The National Trans-Atlantic Slavery museum which is to be built in or around Amsterdam in the next few years must focus on all Dutch former colonies, the Dutch culture council and the Amsterdam arts council have recommended.
The report, which was handed to caretaker culture minister Ingrid van Engelshoven on Monday, said that plans for the museum should not be focused solely on former colonies Suriname and Dutch Antilles to start with, as originally intended.
Other parts of the world, such as eastern and southern Africa and Indonesia which formed part of the Dutch colonial empire ,should be included from the start so visitors would get to see ‘the complete story of colonial slavery and its worldwide impact’, the council said in its evaluation of the plans.
Director Urwin Vyent, of the national slavery and heritage institute NiNsee, one of the organsations which called for the museum to be built, said he did not object to the inclusion but feared it would lead to delays.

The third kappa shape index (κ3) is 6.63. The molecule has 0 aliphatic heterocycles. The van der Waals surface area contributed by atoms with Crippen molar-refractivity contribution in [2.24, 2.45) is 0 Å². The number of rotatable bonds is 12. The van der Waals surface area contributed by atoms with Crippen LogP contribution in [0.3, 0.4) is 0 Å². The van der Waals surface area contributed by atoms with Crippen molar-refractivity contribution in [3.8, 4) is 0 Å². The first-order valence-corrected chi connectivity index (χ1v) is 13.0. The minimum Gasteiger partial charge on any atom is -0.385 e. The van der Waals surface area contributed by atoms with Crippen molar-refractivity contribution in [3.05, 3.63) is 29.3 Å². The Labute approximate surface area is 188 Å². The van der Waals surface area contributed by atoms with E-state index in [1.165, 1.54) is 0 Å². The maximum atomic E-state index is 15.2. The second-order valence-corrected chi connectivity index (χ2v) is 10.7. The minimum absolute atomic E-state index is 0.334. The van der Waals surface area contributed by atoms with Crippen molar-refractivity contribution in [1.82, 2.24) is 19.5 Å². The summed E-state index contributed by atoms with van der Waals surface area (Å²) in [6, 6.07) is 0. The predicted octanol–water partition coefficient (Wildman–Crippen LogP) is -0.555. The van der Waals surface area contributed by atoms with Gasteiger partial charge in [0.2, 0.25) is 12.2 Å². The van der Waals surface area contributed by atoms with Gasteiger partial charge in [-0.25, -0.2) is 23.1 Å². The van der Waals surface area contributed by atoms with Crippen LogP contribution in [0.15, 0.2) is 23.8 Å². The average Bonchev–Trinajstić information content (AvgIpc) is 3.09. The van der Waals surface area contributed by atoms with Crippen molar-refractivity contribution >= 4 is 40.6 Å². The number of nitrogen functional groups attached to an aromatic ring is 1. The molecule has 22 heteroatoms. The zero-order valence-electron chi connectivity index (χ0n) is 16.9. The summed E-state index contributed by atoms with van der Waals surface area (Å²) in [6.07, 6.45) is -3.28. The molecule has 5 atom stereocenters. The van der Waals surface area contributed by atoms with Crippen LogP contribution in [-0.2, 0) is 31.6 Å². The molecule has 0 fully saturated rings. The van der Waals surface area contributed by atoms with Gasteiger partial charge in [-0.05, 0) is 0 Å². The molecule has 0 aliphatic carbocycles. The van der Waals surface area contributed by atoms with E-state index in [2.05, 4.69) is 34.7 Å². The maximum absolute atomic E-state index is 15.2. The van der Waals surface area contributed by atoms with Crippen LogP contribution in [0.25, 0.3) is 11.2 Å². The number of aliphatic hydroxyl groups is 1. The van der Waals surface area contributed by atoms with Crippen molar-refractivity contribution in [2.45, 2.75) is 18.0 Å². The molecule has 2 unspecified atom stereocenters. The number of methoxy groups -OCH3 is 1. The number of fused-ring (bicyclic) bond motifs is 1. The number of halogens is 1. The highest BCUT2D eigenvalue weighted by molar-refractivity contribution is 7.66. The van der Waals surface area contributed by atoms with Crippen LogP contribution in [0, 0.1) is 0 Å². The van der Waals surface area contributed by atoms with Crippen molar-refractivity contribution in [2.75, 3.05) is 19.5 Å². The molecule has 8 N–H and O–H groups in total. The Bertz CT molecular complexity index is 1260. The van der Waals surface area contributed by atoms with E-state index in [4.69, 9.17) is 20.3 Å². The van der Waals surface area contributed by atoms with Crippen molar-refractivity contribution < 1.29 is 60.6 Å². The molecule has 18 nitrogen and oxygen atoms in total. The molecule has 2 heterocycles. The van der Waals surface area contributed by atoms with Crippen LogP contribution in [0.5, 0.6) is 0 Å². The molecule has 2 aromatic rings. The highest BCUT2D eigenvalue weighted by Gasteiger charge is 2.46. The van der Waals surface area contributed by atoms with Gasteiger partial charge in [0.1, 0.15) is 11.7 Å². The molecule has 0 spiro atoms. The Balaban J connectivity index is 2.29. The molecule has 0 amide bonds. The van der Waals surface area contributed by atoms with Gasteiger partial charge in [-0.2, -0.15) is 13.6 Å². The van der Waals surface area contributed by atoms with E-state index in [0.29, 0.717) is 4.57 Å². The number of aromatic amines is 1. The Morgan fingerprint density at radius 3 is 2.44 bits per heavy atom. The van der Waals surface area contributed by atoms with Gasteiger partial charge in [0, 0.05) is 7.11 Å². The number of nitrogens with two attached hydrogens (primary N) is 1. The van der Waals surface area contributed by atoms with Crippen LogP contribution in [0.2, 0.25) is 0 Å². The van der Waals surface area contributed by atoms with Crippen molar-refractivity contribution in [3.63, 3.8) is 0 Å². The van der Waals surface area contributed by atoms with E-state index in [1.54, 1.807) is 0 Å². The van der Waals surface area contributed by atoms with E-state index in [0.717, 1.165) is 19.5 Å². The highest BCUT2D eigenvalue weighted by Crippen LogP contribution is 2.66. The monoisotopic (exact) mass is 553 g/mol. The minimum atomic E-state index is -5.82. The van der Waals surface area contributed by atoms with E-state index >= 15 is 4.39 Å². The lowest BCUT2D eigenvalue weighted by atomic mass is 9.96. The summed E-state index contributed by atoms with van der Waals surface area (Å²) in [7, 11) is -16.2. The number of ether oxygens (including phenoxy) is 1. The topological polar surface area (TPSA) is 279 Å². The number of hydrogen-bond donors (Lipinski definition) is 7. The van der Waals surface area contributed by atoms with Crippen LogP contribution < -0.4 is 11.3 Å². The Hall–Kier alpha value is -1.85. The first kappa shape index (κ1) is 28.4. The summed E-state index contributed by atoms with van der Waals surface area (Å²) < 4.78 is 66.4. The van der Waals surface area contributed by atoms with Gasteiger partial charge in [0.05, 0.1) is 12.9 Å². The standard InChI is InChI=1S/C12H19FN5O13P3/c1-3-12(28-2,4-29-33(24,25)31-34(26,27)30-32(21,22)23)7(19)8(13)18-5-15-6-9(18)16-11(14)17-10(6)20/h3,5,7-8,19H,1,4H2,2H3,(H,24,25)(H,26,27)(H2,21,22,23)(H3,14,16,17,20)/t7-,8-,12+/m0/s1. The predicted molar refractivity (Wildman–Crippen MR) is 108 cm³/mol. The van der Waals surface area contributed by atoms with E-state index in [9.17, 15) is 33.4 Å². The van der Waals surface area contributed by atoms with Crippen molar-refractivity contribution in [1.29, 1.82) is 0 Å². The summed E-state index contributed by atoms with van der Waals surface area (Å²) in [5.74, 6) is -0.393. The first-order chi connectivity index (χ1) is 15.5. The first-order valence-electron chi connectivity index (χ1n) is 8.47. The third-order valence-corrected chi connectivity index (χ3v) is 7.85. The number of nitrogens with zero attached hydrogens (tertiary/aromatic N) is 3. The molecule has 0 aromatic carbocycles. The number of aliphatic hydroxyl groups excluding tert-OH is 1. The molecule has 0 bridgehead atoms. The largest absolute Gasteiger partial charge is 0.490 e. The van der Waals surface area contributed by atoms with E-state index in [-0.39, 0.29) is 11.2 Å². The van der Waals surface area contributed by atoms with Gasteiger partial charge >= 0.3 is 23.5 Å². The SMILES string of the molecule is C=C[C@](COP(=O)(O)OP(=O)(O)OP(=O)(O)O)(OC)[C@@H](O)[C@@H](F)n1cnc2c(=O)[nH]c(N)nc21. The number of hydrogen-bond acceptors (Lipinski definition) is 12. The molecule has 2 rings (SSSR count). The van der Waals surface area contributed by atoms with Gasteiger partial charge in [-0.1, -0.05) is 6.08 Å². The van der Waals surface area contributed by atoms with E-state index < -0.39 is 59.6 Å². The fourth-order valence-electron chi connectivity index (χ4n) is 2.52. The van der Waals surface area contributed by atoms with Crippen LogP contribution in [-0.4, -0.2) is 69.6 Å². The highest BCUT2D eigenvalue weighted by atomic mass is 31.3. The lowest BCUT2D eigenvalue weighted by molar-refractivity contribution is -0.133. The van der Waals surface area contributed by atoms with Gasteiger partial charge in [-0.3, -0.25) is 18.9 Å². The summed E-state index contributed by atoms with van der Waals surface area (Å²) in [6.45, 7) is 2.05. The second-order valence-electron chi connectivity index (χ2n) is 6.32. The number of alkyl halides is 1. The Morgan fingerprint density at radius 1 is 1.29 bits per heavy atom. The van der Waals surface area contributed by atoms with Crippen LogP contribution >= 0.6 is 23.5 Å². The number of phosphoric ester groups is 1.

There is much that is unknown about the Dutch slavery past in the former Dutch Indies, he told Nu.nl.
‘More research is needed and a conversation has to be started with the Indonesian community in the Netherlands. […] We really want this museum to be built as soon as possible, so we don’t want any delaying factors,’ Vyent said.
The councils agreed that the museum, which will cover some 7,000 m2, should be a ‘landmark building’ where ‘every Dutch citizen could learn about a hitherto underexposed part of their history and the ramifications of this in the present day.’
The caretaker cabinet has earmarked €1m a year from 2021 to 2024 to develop the museum. Amsterdam city council said it will decide on the main outline of the plans in December.
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